Parenting has often been referred to as life’s most difficult job, and it seems as though in recent years, this job has become increasingly more rigorous. Technological developments in recent years have given rise to novel methods for children and adults to access information. Many of these advancements are aimed specifically at the youth culture, though are responsible for a gradual transformation of the entire culture at large. Adults however, often seem a step slow in recognizing the magnitude that these new innovations will have upon all of our lives and the lives of today’s children.
In the United States in general, but especially here in Los Angeles, the media is extremely influential in our lives. Today, given the meteoric rise in the accessibility of new technology, more information is currently available for public consumption than at any other time in history. Children and adolescents are especially impressionable and often crave what Heinz Kohut termed “selfobjects” in order to help cope with the psychological rigors of youth. This hunger for connection to someone or something that feels bigger than one’s self is a normal psychological process, however in today’s media dominated culture in Los Angeles, pre-teens and adolescents seem especially vulnerable to potentially destructive influences.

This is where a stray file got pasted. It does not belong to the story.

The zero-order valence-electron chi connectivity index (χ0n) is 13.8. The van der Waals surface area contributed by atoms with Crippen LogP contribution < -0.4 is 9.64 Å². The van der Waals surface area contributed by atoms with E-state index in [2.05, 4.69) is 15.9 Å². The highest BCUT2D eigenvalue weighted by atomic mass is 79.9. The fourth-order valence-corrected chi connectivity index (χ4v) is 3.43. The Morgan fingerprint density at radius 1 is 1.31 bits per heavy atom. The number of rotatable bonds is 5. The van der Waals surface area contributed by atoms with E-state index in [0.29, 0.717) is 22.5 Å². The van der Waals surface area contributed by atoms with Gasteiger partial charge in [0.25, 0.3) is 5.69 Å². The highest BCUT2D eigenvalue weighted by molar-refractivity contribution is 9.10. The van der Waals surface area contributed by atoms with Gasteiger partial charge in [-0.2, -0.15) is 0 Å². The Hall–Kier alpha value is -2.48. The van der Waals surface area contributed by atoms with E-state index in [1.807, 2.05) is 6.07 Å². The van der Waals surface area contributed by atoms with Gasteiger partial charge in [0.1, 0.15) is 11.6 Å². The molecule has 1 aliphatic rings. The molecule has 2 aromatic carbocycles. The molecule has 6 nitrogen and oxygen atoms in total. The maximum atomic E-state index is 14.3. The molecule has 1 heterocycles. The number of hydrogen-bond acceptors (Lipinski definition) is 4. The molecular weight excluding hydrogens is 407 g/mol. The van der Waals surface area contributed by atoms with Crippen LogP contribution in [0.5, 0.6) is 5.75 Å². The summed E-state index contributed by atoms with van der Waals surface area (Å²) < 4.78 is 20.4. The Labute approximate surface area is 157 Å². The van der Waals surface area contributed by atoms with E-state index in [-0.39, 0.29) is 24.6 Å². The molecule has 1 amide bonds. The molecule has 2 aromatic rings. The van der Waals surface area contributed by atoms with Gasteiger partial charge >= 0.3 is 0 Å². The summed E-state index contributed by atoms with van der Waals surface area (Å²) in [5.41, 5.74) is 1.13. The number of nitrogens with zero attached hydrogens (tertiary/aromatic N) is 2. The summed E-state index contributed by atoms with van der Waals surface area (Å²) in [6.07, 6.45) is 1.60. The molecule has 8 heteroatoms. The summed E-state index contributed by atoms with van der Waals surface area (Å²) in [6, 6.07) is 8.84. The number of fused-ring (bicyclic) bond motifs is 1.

A 1995 study at the University of Maryland studied the phenomenon of the idealization of celebrities amongst several cohorts of teen and pre-teen groups including kids 10-11, 12-13, 14-15 and 16-17. The study produced results indicating that each group evidenced some degree of idolization and modeling behavior related to the media created celebrities that were included in the study. The highest degree of idolization and modeling behavior however was noted in the age group of 10-11 year olds. The study suggests that idolization is a developmentally appropriate response to being a child, and certainly this is as true today as it has ever been. This psychological phenomenon was termed ‘narcissistic idealism’ by Kohut who believed that adolescents engaged in this process in order to compensate for the narcissistic injury of the inevitable failure of one’s parents to live up to their child’s lofty needs and desires. According to Kohut, this compensatory process of idealization thus becomes necessary to fill the void left by our parent’s failures to be superhuman. An adolescent’s focus for new compensatory selfobjects quite naturally turns to the bigger than life personas of celebrities who are often anointed by society, especially here in Los Angeles, as god-like in nature.